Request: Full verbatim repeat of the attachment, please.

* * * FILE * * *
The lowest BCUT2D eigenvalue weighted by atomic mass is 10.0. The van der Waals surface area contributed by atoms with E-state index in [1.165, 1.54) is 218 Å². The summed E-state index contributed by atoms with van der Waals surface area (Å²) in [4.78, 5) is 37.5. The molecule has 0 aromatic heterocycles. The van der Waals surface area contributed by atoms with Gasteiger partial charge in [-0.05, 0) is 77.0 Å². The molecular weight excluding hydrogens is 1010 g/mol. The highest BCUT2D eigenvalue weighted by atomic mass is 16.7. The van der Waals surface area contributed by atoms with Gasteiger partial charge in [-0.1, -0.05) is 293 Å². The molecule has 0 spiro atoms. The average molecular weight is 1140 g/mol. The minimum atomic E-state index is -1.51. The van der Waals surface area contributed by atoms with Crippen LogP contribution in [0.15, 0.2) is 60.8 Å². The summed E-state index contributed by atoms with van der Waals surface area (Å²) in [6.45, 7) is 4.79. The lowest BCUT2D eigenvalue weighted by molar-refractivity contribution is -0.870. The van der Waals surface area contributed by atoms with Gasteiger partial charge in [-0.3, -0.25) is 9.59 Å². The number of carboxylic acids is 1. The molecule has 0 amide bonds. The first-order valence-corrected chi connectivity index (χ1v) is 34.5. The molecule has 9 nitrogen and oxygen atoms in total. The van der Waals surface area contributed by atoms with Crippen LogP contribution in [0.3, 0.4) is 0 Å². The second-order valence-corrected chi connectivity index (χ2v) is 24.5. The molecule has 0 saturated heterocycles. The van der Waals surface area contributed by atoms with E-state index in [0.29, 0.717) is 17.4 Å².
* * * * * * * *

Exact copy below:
The lowest BCUT2D eigenvalue weighted by atomic mass is 10.0. The van der Waals surface area contributed by atoms with E-state index in [1.165, 1.54) is 218 Å². The summed E-state index contributed by atoms with van der Waals surface area (Å²) in [4.78, 5) is 37.5. The molecule has 0 aromatic heterocycles. The van der Waals surface area contributed by atoms with Gasteiger partial charge in [-0.05, 0) is 77.0 Å². The molecular weight excluding hydrogens is 1010 g/mol. The highest BCUT2D eigenvalue weighted by atomic mass is 16.7. The van der Waals surface area contributed by atoms with Gasteiger partial charge in [-0.1, -0.05) is 293 Å². The molecule has 0 spiro atoms. The average molecular weight is 1140 g/mol. The minimum atomic E-state index is -1.51. The van der Waals surface area contributed by atoms with Crippen LogP contribution in [0.15, 0.2) is 60.8 Å². The summed E-state index contributed by atoms with van der Waals surface area (Å²) in [6.45, 7) is 4.79. The lowest BCUT2D eigenvalue weighted by molar-refractivity contribution is -0.870. The van der Waals surface area contributed by atoms with Gasteiger partial charge in [-0.3, -0.25) is 9.59 Å². The number of carboxylic acids is 1. The molecule has 0 amide bonds. The first-order valence-corrected chi connectivity index (χ1v) is 34.5. The molecule has 9 nitrogen and oxygen atoms in total. The van der Waals surface area contributed by atoms with Crippen LogP contribution in [0.3, 0.4) is 0 Å². The second-order valence-corrected chi connectivity index (χ2v) is 24.5. The molecule has 0 saturated heterocycles. The van der Waals surface area contributed by atoms with E-state index in [0.29, 0.717) is 17.4 Å².